Welcome to Paradise
One of the pleasing aspects of being a Celtic supporter of a certain vintage has been watching our fan base become more diverse. In the early days of the club the average Celtic supporter was a product of the Irish community which gave birth to the club in the first place. That is not to say that all supporters in the early days fitted that profile but most did. My grandad on my mother’s side came from what you might call an ‘Orange’ family but he loved Celtic and told me as a boy that they played the best football. He liked nothing more than watching McGrory, Scarff and Napier attacking the opposition even though his brothers ostracised him and on one occasion burned his Celtic scarf in the fire. It may appear strange to modern eyes that supporting a football club could lead to rifts in families but Celtic elicits strong emotions in some and some of the prejudice the club met in its early years lingers on yet.
Today we see Celtic supporters coming from a variety of backgrounds which reflects the diverse nature of modern Scotland. Those of you who attend games regularly will have noticed the banners of the Polish Bhoys and the Polska Number 1 CSC at Celtic Park. Relations between Scotland and Poland stretch back over 500 years and one Polish study records that….
‘One of the greatest figures in Scottish history, Charles Edward Stuart, better known as Bonnie Prince Charlie, who led an ill-fated attempt to regain the British throne for his family in 1745, was half Polish. His mother was Maria Klementyna Sobieska, the granddaughter of Polish King Jan III Sobieski. But the blood-ties between Scots and Poles are far more extensive than this royal link. A long history of Scottish migration to Poland, starting in the 15th century, means the country boasts several villages and districts named Nowa Szkocja or Szkocja (New Scotland), and Polonised Scottish surnames are surprisingly common – MacLeod became Machlejd, for example.’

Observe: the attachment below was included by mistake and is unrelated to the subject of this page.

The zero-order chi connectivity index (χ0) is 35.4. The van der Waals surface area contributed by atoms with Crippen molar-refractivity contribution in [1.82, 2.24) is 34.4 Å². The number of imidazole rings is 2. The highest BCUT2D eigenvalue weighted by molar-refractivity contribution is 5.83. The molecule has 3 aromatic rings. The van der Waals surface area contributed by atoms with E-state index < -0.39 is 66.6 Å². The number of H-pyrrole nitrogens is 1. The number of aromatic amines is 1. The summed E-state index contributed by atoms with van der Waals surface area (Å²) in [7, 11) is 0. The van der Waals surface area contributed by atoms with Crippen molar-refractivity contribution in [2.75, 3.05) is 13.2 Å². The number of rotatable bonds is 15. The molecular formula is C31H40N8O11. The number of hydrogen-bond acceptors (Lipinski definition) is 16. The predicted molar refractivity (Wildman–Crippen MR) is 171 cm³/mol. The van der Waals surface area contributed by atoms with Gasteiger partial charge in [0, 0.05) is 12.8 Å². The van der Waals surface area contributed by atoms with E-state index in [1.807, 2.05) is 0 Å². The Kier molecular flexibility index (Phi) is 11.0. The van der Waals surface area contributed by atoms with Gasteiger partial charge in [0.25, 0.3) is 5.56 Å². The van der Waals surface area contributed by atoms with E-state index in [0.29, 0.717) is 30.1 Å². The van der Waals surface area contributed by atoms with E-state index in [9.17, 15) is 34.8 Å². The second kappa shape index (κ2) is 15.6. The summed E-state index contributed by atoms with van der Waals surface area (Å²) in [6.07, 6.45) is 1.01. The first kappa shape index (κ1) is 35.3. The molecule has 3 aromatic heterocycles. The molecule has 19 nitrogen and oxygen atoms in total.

In more modern times one of the more epic journeys of the 20th century was that of the Poles who ended up in Scotland during World War 2. After the Nazi invasion of Poland in 1939, the UK and France declared war on Germany. The Poles fought gallantly but as the blitzkrieg cut deeply into their country things looked bleak. The final stab in the back came when Stalin sent the Red Army in from the east to brutally occupy eastern Poland. In order to pacify the newly annexed areas of Poland, the Soviets sent hundreds of thousands of Poles to the bleak gulags of Siberia where many perished in the dreadful conditions. In the spring of 1940, as Hitler launched his army against France, Stalin ordered the slaughter of more than 20,000 Polish army officers held prisoner in Russia. The Katyn Massacre is still commemorated in Poland today and remains one of the worst atrocities of World War 2. Things looked tough for Poland with the country annexed by two ruthless dictators. For the hundreds of thousands of Poles exiled in Russia the future was very uncertain but events in the summer of 1941 changed everything.
Operation Barbarossa in June 1941 saw Hitler turn on the USSR with an invasion carried out by 3 million axis troops. Britain, who viewed the USSR as a despicable dictatorship now found itself an ally of Stalin. The Russians decided that the Poles in their country might as well go and fight the Nazis who were soon smashing their way towards Moscow. Many thousands of Polish men women and children under the command of General Anders began the long trek through Siberia, southern USSR and eventually through Syria to British controlled Palestine. The British happily enrolled the many thousands of former Polish soldiers into their own overstretched army and many of them were sent to Perthshire in Scotland for training.